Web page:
Indefatigable in sifting original documents, Aubigné had amassed a wealth of authentic information; but his desire to give in all cases a full and graphic picture, assisted by a vivid imagination, betrayed him into excess of detail concerning minor events, and in a few cases into filling up a narrative by inference from later conditions. Moreover, in his profound sympathy with the Reformers, he too frequently becomes their apologist. But his work is a monument of painstaking sincerity, and brings us into direct contact with the spirit of the period.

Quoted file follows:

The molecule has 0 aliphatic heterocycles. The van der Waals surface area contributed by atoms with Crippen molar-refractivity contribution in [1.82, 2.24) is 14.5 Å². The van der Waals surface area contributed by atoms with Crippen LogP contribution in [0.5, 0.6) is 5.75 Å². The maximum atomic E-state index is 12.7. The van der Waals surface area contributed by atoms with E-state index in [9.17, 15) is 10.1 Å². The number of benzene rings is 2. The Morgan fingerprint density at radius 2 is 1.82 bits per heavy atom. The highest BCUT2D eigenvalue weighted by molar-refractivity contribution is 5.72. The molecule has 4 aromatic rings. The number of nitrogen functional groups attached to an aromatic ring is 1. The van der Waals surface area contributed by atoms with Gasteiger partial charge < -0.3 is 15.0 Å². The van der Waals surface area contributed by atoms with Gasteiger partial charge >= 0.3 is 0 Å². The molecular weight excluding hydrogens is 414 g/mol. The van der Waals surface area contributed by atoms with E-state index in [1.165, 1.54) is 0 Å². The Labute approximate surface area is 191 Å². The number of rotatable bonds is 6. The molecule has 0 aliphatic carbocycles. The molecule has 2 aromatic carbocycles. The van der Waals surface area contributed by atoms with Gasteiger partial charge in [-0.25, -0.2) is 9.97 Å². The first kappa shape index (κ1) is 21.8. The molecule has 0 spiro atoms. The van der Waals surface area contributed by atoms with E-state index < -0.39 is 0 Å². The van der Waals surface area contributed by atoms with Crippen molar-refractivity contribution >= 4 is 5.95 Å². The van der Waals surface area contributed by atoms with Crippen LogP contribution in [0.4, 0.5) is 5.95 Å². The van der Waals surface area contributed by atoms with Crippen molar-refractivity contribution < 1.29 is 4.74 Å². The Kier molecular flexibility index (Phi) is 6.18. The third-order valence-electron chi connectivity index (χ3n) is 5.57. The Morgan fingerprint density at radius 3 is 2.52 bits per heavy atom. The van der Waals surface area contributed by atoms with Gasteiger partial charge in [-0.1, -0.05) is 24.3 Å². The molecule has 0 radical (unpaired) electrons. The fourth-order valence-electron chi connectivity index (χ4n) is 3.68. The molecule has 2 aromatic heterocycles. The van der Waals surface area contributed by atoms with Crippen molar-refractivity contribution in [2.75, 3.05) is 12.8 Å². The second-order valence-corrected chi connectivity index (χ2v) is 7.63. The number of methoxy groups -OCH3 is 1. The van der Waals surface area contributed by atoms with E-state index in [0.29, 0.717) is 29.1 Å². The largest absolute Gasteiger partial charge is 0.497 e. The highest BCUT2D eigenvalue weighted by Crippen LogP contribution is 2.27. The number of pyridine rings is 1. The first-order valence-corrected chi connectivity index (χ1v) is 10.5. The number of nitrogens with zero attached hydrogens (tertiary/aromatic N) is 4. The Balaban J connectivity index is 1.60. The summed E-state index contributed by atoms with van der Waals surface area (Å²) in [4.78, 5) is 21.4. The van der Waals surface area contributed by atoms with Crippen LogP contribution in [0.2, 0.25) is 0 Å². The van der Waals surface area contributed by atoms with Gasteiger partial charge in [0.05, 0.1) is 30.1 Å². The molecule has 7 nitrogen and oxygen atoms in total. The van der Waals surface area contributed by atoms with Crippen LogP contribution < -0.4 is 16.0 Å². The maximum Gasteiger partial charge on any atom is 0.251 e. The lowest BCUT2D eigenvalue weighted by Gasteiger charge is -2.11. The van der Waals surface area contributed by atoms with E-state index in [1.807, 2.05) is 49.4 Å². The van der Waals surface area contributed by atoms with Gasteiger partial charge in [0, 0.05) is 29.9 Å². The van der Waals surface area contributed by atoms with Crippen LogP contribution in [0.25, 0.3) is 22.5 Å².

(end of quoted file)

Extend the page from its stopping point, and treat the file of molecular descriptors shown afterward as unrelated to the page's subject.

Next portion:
AUBIGNÉ, THÉODORE AGRIPPA D’ (1552-1630), French poet and historian, was born at St Maury, near Pons, in Saintonge, on the 8th of February 1552. His name Agrippa (aegre partus) was given him through his mother dying in childbirth. In his childhood he showed a great aptitude for languages; according to his own account he knew Latin, Greek and Hebrew at six years of age; and he had translated the Crito of Plato before he was eleven. His father, a Huguenot who had been one of the conspirators of Amboise, strengthened his Protestant sympathies by showing him, while they were passing through that town on their way to Paris, the heads of the conspirators exposed upon the scaffold, and adjuring him not to spare his own head in order to avenge their death. After a brief residence he was obliged to flee from Paris to avoid persecution, but was captured and threatened with death. Escaping through the intervention of a friend, he went to Montargis. In his fourteenth year he was present at the siege of Orléans, at which his father was killed. His guardian sent him to Geneva, where he studied for a considerable time under the direction of Beza. In 1567 he made his escape from tutelage, and attached himself to the Huguenot army under the prince of Condé. Subsequently he joined Henry of Navarre, whom he succeeded in withdrawing from the corrupting influence of the house of Valois (1576), and to whom he rendered valuable service, both as a soldier and as a counsellor, in the wars that issued in his elevation to the throne as Henry IV. After a furious battle at Casteljaloux, and suffering from fever from his wounds, he wrote his Tragiques (1571). He was in the battle of Coutras (1587), and at the siege of Paris (1590). His career at camp and court, however, was a somewhat chequered one, owing to the roughness of his manner and the keenness of his criticisms, which made him many enemies and severely tried the king’s patience. In his tragédie-ballet Circe (1576) he did not hesitate to indulge in the most outspoken sarcasm against the king and other members of the royal family. Though he more than once found it expedient to retire into private life he never entirely lost the favour of Henry, who made him governor of Maillezais. After the conversion of the king to Roman Catholicism, d’Aubigné remained true to the Huguenot cause, and a fearless advocate of the Huguenot interests. The first two volumes of the work by which he is best known, his Histoire universelle depuis 1550 jusqu’à l’an 1601, appeared in 1616 and 1618 respectively. The third volume was published in 1619, but, being still more free and personal in its satire than those which had preceded it, it was immediately ordered to be burned by the common hangman. The work is a lively chronicle of the incidents of camp and court life, and forms a very valuable source for the history of France during the period it embraces. In September 1620 its author was compelled to take refuge in Geneva, where he found a secure retreat for the last ten years of his life, though the hatred of the French court showed itself in procuring a sentence of death to be recorded against him more than once. He devoted the period of his exile to study, and the superintendence of works for the fortifications of Bern and Basel which were designed as a material defence of the cause of Protestantism. He died at Geneva on the 29th of April 1630.